Over the years, FARM has amassed a number of considerations and curiosities, surfaced through our projects. FARMACY is a repository for those thoughts and experiences. It is a space to gather, develop and share ideas or information encountered in our work. Through FARMACY, we hope to examine the trajectories of design hinted at today, contributing to a continuous discourse on topics intertwined with our industry and practice.
A guide to reading fabric labels
Our skin is in constant contact with fabric; be it the clothes that cover us, the seats of our chairs, or the blankets that envelop us as we sleep at night. When it comes to designing an interior space, fabrics are one of the most important and prevalent materials, concerning seating upholstery, throw pillows, curtains, bedding and linens. The choice of fabric can visibly change the way a space looks, depending on whether it is chosen in complement or contrast to the mood and style of the interior. Selecting the right fabric, though, can be an arduous task. Often, we meticulously pick out a fabric to suit our aesthetic choices, only to flip over to the label at the back, and get swamped in the technical information it states. While some of these properties are straightforward, like width, colour, composition and cleaning directions, others can be mind-boggling to first-timers. What is a repeat? Exactly who is this Martindale? How does railroading work? Here, we’ve broken down some common terms listed on a fabric label, as a guide to choosing the appropriate fabric for your upholstery usage. Should you run into more daunting measurements and technicalities, or require a specific type of fabric for more specialised uses, do contact your supplier for more clarification.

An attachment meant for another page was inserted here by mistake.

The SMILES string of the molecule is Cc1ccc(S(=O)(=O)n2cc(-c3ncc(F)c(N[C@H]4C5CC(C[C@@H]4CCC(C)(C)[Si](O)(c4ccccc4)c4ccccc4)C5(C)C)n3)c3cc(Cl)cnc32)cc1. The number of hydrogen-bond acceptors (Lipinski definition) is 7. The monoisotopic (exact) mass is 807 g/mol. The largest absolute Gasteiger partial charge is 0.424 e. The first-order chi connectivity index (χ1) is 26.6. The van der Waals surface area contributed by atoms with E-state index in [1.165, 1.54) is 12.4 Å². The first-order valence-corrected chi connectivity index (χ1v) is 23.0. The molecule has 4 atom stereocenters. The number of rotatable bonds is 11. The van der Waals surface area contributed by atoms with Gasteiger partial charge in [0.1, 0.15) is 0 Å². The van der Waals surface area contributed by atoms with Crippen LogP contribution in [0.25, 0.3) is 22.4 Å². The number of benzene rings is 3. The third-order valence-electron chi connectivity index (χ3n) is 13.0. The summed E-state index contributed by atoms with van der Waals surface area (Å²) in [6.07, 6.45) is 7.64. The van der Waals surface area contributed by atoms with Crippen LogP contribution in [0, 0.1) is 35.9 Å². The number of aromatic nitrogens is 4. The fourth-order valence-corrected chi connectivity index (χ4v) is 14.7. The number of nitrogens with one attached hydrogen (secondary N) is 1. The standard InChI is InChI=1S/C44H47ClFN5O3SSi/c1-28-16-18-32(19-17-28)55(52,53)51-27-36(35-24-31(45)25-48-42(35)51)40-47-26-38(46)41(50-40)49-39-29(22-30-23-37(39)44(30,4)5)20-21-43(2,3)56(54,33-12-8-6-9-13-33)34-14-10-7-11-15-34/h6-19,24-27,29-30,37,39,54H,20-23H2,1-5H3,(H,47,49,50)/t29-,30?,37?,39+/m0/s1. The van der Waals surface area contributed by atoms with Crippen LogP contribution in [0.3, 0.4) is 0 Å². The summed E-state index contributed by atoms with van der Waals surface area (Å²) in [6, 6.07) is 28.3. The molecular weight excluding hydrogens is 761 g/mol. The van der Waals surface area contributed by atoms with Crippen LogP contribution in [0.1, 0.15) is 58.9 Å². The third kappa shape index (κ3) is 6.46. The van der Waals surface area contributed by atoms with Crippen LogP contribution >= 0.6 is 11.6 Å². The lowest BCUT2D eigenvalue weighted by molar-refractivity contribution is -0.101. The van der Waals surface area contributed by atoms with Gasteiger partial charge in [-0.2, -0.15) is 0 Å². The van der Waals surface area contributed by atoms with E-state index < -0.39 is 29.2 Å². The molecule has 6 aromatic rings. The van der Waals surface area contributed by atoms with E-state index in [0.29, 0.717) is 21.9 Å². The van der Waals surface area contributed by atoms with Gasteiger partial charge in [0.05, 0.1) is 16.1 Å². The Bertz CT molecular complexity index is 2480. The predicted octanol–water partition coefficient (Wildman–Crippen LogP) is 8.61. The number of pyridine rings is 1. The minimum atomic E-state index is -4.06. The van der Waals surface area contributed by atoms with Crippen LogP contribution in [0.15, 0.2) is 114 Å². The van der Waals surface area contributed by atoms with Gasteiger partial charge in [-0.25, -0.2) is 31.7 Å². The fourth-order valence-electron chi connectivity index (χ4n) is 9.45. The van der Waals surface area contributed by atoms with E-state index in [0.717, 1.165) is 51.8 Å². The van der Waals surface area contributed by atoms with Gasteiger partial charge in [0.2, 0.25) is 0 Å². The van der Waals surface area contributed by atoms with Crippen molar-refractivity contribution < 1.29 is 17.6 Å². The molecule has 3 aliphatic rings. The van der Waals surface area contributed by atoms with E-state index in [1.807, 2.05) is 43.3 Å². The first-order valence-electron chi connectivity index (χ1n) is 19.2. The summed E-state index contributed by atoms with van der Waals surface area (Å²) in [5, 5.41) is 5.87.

|TERM ON FABRIC LABEL||REMARKS|
|WIDTH||This is the width of a fabric roll. Whilst this is dependent on manufacturer and place of origin, the most common width would be 54” or 1370mm. For anything above this width, seaming would be required.|
|REPEAT - V||For patterned fabrics, this is the length that the pattern will run for in a vertical manner before it repeats again. For upholstery, taking note of the repeat is useful for designing the pattern layout.|
|REPEAT - H||For patterned fabric, this is the length that the pattern will run for in a horizontal manner before it repeats again. Similar to the vertical repeat, knowing the horizontal repeat is useful in planning.|
|ABRASIONS/ PASSES/ RUBS||The durability of a fabric and its resistance to abrasion is dependent on this count. The number indicates how many repeated rubs from a standardised testing machine are possible before the fabric wears out. Mostly measured in Martindale or Wyzenbeek, the higher the number is, the more durable the fabric is. Read further for a more detailed explanation.|
|CONTENT||The composition and make of a fabric.|
|FINISH||Fabrics come in various finishing, which are sometimes treatments to give an extra quality to the fabric. Commonly found terms include soil resistant finish, fire-retardant finish or anti-pilling finish. If you are looking out for fabrics with special qualities, do consult with your friendly local suppliers.|